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November 7, 2003

Scientific duo a hit in Iowa classrooms

Steve Truby and Jay Staker
Steve Truby (left) and Jay Staker collect some of the props that help keep them in demand in Iowa classrooms -- an engineering bridge kit, global positioning system, telescope and a bicycle pump used with a paper rocket launcher. Photo by Bob Elbert.
by Tracy Petersen
Some might find it ironic that Iowa, an undisputed leader in all things agricultural, is a hotbed of science education. The irony is not lost on two of the people leading that charge, but they don't have time to give it much thought. They just want to lose the label "one of the best-kept secrets in Iowa."

Jay Staker and Steve Truby head up E-SET, short for Extension--Science, Engineering and Technology, a cooperative program between ISU Extension 4-H Youth Development and the Iowa Space Grant Consortium. Although many Iowans haven't heard of E-SET, it has earned a reputation among educators and reaches 20 states, Japan and Korea. It also keeps Staker and Truby on the road, explaining, demonstrating and promoting the program.

Born in the early 1990s, E-SET was the brainchild of then-ISU vice provost for Extension Robert Anderson, who wanted to foster an interest in science among children. Staker, E-SET's director, and Truby, youth initiative specialist, do that by working with teachers and others to improve science, engineering and technology education. The two, with help from administrative assistant Vicki Speake, develop research-based curricula and teaching kits, obtain funds to pay for the materials and inform educators that Iowa schools, 4-H clubs and other interested groups may borrow the kits. E-SET also sells kits to customers here and in other states.

Kits are hits
Among the most popular kits are those that feature bridge building, telescopes, global positioning systems (GPS) and biotechnology.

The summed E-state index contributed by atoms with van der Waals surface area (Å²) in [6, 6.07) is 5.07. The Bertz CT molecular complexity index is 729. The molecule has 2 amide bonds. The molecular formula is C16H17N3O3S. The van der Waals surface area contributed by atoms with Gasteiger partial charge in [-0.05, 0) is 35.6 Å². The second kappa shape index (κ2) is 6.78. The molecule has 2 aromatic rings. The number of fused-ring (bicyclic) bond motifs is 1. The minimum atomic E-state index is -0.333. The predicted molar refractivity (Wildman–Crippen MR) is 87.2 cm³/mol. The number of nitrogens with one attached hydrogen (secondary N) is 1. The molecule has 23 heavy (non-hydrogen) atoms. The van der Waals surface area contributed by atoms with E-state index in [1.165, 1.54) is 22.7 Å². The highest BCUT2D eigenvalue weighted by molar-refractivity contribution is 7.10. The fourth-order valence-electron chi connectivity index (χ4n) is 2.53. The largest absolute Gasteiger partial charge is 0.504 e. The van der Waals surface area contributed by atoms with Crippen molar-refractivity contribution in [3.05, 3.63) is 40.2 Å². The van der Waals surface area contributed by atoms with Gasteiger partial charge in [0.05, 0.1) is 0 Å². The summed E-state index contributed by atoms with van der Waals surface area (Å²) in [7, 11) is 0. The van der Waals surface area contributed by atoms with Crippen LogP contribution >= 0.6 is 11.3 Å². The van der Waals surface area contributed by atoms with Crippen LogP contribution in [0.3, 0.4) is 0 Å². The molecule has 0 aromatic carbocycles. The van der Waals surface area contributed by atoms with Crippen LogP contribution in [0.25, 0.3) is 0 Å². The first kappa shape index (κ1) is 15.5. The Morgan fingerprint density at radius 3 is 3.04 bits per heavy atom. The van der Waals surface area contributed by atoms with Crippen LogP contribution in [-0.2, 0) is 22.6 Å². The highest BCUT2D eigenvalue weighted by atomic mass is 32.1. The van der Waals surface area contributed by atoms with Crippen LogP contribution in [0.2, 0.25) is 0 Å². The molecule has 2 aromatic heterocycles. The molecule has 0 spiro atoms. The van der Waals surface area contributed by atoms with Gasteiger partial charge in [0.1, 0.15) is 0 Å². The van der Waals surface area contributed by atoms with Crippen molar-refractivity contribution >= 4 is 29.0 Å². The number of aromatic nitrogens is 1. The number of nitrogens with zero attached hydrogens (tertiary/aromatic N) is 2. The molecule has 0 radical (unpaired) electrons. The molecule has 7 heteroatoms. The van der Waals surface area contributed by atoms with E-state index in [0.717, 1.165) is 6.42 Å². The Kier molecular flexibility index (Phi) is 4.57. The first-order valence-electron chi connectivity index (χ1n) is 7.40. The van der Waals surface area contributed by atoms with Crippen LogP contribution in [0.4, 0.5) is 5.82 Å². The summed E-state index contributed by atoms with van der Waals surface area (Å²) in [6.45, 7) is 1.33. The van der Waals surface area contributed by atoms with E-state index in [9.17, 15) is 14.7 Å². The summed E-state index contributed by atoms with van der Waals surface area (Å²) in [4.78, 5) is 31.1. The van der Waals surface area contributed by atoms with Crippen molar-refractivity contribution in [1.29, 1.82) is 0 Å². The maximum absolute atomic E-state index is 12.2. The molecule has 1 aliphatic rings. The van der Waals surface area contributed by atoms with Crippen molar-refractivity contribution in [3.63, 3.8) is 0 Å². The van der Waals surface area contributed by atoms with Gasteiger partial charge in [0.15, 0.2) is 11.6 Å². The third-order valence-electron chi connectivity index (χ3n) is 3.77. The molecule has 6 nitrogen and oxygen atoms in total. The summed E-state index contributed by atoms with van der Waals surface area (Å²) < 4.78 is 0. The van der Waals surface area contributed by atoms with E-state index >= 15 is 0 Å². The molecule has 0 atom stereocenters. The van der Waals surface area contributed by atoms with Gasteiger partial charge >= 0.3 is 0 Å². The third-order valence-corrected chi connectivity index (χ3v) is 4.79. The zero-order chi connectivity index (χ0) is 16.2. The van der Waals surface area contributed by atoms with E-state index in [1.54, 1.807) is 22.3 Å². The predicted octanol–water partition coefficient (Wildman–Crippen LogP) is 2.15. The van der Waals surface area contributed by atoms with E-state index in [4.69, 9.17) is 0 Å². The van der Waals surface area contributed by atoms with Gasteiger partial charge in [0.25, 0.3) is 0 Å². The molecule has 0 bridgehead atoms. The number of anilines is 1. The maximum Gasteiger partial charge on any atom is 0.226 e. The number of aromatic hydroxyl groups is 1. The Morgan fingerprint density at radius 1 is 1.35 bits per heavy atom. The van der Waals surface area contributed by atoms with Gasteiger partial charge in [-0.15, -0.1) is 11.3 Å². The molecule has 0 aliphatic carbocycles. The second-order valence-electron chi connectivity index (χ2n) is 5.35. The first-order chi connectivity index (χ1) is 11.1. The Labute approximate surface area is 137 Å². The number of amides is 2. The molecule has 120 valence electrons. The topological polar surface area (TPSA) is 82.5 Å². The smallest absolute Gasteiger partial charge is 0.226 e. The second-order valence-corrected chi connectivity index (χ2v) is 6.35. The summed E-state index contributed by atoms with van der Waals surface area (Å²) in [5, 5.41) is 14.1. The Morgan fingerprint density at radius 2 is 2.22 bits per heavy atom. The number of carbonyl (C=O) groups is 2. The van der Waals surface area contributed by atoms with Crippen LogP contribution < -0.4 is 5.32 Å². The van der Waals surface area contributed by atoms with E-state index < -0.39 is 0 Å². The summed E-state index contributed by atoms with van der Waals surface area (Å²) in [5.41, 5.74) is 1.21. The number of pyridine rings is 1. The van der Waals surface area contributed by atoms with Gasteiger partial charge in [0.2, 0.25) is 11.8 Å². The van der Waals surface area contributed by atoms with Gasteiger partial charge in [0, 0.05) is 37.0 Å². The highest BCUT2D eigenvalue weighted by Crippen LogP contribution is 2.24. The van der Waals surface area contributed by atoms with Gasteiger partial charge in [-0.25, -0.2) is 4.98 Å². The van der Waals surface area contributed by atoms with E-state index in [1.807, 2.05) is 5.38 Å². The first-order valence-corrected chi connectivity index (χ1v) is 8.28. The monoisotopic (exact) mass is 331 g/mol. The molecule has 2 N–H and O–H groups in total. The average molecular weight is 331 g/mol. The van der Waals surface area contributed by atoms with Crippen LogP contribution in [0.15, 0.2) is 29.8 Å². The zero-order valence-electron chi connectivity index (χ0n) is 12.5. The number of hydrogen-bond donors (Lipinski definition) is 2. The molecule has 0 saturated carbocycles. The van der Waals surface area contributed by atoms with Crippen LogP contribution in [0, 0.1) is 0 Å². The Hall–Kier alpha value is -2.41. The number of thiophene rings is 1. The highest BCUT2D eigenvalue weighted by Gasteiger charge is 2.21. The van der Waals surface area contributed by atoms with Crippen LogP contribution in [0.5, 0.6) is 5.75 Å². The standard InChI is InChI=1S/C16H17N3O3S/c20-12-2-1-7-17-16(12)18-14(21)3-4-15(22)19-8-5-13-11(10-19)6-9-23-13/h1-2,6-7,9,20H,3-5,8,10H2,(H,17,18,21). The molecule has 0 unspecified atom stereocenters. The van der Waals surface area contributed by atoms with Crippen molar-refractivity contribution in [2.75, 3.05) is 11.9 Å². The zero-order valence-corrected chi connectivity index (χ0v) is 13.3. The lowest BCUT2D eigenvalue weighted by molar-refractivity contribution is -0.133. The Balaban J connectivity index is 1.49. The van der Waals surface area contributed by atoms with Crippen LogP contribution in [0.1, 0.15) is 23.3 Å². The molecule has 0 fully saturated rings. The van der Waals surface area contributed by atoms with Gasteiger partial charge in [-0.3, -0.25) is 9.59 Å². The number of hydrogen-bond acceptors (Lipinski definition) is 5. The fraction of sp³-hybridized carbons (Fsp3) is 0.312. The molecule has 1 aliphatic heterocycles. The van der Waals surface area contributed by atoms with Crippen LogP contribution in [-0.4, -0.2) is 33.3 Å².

"We have 15 biotech kits circulating around the state," Truby said. "Each kit contains prepared slides and 30 microscopes, so each student has a microscope to use."

Kids of all ages can use the elementary bridge-building kit, one of Staker's personal favorites. Younger kids assemble the bridge and then climb on it -- it holds up to 250 pounds -- while older kids supplement the bridge-building exercise with a hands-on lesson about the realities of engineering, from design to economics.

"The students design bridges according to a set of specs," Staker explained. "They have to consider budgets, aesthetics and how they function."

Afterward, they build small, model bridges that are judged on all of those aspects.

On average, groups keep the kits for about two weeks. Some teachers opt to purchase their own kits to have constant access to them.

Going global
Of all the materials available for borrowing, the GPS kits have put E-SET on the map. To date, GPS kits have been sold in 20 states and to army education programs in Japan and Korea.

GPS is everywhere, Truby and Staker said, explaining the topic's popularity. It's used in car navigation systems, satellite-guided missiles, agriculture and rescue missions, to name just a few applications.

Borrowers and buyers learn about GPS and other E-SET kits from Truby and Staker when they demonstrate their products at venues such as science teacher conferences and NASA workshops. The two travel the nation, from Florida to Utah, in the course of their work.

"E-SET is an Iowa program," Truby noted. "No other 4-H programs have anything like this, so there's a lot of interest."

As a result, Staker said, "We get around. We're not here very much."

With cuts in state funding to public schools, the two also take their kits to Iowa schools.

"There's a lot of demand for us to visit schools since so many have cut their field trips," Truby said.

Exploring uncharted watersK
Despite the fact that both Staker and Truby have always loved science, neither envisioned a career in which they'd help educators teach it. Both began their careers as teachers and said they were thrilled to find positions in which they could marry their love of research and science to teaching.

Two years ago, Truby helped develop the 4-H aviation camp, during which kids between the ages of 9 and 12 experiment with rocket building, learn the principles of flight, use flight simulators and take one-on-one flights with pilots.

"I built a camp that I would have liked when I was 10 years old," he said.

Friends in high places
Staker and Truby are quick to point out that without a wide variety of sponsors, most E-SET programs would never get off the ground. The two credit everyone from the ISU administration and Office of Biotechnology to the Iowa Department of Transportation Office of Aviation and the Iowa Space Grant Consortium with contributing to their success.

By most accounts, the success is widespread. Each year in Iowa alone, 20,000 to 26,000 youth have six or more hours of contact with E-SET programs either through 4-H or their classrooms. Thousands more youth and adults are touched by E-SET through other groups or in other states.

With so much interest among educators, both on campus and around the nation, E-SET's future looks bright. That means that E-SET can plot its own future course. Up next: geographic information systems (GIS) that is, ironically, mapping.

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